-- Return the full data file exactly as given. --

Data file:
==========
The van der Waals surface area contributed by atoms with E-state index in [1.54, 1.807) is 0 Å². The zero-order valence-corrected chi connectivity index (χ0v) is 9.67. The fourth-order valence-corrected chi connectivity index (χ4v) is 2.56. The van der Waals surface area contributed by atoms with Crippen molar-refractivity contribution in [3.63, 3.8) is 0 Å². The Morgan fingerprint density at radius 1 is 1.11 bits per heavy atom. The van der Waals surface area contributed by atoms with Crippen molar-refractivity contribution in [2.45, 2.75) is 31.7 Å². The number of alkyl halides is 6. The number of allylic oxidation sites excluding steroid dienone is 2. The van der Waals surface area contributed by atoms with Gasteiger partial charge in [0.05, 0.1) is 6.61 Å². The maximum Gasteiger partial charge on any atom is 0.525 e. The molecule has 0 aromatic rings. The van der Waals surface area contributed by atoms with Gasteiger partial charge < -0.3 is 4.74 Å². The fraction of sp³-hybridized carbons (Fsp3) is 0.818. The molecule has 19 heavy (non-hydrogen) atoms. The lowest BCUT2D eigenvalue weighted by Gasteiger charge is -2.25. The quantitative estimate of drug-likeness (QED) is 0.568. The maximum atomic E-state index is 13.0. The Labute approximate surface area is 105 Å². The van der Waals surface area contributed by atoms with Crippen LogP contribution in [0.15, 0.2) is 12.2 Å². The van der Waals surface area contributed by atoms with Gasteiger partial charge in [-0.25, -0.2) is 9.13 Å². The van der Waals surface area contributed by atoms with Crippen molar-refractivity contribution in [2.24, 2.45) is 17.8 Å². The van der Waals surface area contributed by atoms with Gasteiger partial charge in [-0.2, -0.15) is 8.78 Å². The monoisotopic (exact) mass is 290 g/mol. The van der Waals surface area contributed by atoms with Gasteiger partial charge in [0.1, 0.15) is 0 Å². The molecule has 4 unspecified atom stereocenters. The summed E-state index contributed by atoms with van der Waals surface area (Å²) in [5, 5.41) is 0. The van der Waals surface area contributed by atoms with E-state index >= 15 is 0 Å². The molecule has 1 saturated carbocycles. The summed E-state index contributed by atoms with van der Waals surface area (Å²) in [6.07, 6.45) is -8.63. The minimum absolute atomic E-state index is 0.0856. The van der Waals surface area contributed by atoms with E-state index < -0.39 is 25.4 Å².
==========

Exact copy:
The van der Waals surface area contributed by atoms with E-state index in [1.54, 1.807) is 0 Å². The zero-order valence-corrected chi connectivity index (χ0v) is 9.67. The fourth-order valence-corrected chi connectivity index (χ4v) is 2.56. The van der Waals surface area contributed by atoms with Crippen molar-refractivity contribution in [3.63, 3.8) is 0 Å². The Morgan fingerprint density at radius 1 is 1.11 bits per heavy atom. The van der Waals surface area contributed by atoms with Crippen molar-refractivity contribution in [2.45, 2.75) is 31.7 Å². The number of alkyl halides is 6. The number of allylic oxidation sites excluding steroid dienone is 2. The van der Waals surface area contributed by atoms with Gasteiger partial charge in [0.05, 0.1) is 6.61 Å². The maximum Gasteiger partial charge on any atom is 0.525 e. The molecule has 0 aromatic rings. The van der Waals surface area contributed by atoms with Gasteiger partial charge < -0.3 is 4.74 Å². The fraction of sp³-hybridized carbons (Fsp3) is 0.818. The molecule has 19 heavy (non-hydrogen) atoms. The lowest BCUT2D eigenvalue weighted by Gasteiger charge is -2.25. The quantitative estimate of drug-likeness (QED) is 0.568. The maximum atomic E-state index is 13.0. The Labute approximate surface area is 105 Å². The van der Waals surface area contributed by atoms with Crippen LogP contribution in [0.15, 0.2) is 12.2 Å². The van der Waals surface area contributed by atoms with Gasteiger partial charge in [-0.25, -0.2) is 9.13 Å². The van der Waals surface area contributed by atoms with Crippen molar-refractivity contribution in [2.24, 2.45) is 17.8 Å². The van der Waals surface area contributed by atoms with Gasteiger partial charge in [-0.2, -0.15) is 8.78 Å². The monoisotopic (exact) mass is 290 g/mol. The van der Waals surface area contributed by atoms with Gasteiger partial charge in [0.1, 0.15) is 0 Å². The molecule has 4 unspecified atom stereocenters. The summed E-state index contributed by atoms with van der Waals surface area (Å²) in [5, 5.41) is 0. The van der Waals surface area contributed by atoms with E-state index >= 15 is 0 Å². The molecule has 1 saturated carbocycles. The summed E-state index contributed by atoms with van der Waals surface area (Å²) in [6.07, 6.45) is -8.63. The minimum absolute atomic E-state index is 0.0856. The van der Waals surface area contributed by atoms with E-state index < -0.39 is 25.4 Å².